2021-05-02 14:23:03

It is clear that this open mind from you Dr Tim is better that the narrow minded view that comes from the concensus statement. If my youngest son followed their suggested trajectory of treatment, like my eldest son did, then he too could be lost in the world of ineffective psychiatry because they were trying to fix a car engine with frog poison instead of using a mechanic who used engine oil. It just never did work ! And he tried every frog poison available! Thankfully my youngest son got the treatment, that the BPNA are in efforts to stop, and he AVOIDED frog poison and took ABX and all symptoms ceased andy boy returned to good cognitive funtion... Back to normal and functioning like a normal 12 year old should be!! My eldest son is still lost in the chaos of adult psychiatry still eating frog poison and not getting any better. I agree the research needs to give rise to evidence based practice and I so hope that as you say Dr Tim, the focus and attention will make a path for this !! Failing this I fear for many families and their children. I have experienced both treatments with my son's, one worked and one did not ! I know where my experience and case studies lays in my library of evidence and it is not with the BPNA concensus statement

Emily Jackson

2021-05-02 09:14:58

Thank you for such a well thought out balanced response to a statement that has put fear into the whole PANS PANDAS community. It’s getting too late for my daughter, she turned 17 yesterday and we have to fight for the antibiotics that make her well. This is after a 10 year battle with misdiagnosed PANS (finally diagnosed 2 yrs ago). Sadly we do not have to fight for the psychotropics & neuroleptics that have been happily doled out like sweeties for all these years. Self harm and suicide attempts are just part of the horrific side effects that these drugs have given and to make a consensus that they help is far too sweeping, in a few cases yes but for such a large majority we are not in general agreement that filling our children with mind altering medication is safe or actually helps. I am heartened by your optimistic thoughts towards PP though and it gives me faith that other children won’t have to have the battle that my daughter has had to fight.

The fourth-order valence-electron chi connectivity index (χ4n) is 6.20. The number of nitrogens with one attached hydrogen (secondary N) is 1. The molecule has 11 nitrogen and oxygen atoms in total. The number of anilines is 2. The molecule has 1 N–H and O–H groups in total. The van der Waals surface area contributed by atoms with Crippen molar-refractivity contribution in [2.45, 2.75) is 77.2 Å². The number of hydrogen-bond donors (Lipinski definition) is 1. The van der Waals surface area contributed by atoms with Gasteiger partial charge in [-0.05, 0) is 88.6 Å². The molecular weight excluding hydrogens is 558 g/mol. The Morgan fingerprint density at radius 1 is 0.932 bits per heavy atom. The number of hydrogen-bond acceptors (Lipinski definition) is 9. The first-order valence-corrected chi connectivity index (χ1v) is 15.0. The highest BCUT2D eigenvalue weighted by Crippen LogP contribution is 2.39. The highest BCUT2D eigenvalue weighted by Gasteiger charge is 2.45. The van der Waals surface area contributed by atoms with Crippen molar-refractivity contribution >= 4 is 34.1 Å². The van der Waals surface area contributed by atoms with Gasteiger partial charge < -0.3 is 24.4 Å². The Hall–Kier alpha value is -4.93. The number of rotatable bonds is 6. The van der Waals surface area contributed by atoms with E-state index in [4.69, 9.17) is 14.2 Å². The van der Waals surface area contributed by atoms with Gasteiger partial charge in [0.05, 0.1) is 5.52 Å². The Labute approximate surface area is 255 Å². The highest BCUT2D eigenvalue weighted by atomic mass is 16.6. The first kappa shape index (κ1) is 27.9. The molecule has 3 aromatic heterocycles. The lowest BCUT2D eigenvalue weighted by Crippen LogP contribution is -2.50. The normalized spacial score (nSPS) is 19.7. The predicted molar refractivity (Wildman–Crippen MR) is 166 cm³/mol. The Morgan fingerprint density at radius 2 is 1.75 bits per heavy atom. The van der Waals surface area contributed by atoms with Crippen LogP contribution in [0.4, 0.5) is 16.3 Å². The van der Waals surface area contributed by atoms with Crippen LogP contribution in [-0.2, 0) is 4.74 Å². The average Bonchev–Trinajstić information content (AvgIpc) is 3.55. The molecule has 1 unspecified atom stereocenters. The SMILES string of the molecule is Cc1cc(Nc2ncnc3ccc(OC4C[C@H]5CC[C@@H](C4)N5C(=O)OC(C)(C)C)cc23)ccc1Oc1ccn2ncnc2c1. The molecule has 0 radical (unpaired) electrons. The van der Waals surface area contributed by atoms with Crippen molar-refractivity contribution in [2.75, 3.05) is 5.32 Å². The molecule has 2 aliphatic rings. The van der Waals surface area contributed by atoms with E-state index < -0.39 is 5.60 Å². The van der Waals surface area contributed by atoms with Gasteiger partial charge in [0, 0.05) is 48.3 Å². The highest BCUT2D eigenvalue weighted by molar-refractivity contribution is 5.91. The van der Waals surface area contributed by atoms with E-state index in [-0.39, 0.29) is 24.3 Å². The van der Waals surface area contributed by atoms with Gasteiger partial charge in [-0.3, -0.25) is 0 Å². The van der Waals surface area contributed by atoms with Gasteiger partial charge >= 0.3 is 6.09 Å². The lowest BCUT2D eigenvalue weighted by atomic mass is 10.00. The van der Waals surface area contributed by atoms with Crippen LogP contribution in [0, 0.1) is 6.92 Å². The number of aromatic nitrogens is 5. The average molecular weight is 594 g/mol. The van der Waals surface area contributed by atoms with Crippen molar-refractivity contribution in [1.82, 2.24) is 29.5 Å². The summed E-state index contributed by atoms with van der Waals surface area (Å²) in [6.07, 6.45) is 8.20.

PP Mother

2021-05-01 23:04:01

Thank you Dr Ubhi. I admire your classy statement. No mention in the Consensus Statement of the >70,000 officially recorded cases during the Scarlet Fever outbreak (let alone those not recorded) and the projected number of complications from Rheumatic Fever. No reference to PHE's 2017 guidelines denying outbreak testing or the NHS guidelines to return to school 24 hours after starting too short a course of abx even though they might not have kicked in; or the CDC's position that once a child develops Rheumatic Fever every every subsequent strep exposure is an issue and people may need antibiotic prophylaxis over a period of many years (often until 21 years old) to prevent secondary illness. No mention that statistically the average UK class size will have four strep carriers at one time. Are the referrals in actual fact greater than the projection? Some data would be great given that is their main beef.

Shona Morrison

2021-05-01 21:22:07

What’s the plan when psychiatric intervention doesn’t work? The consensus statement doesn’t say. Yet we are told research shows if left unchecked it can lead to longterm issues. It is no different to how a child would be treated before the statement. As for research, the research has already been done in the US hasn’t it by Swedo, Cunningham, Frankovich? Why are the UK trying to reinvent the wheel but starting with a square one?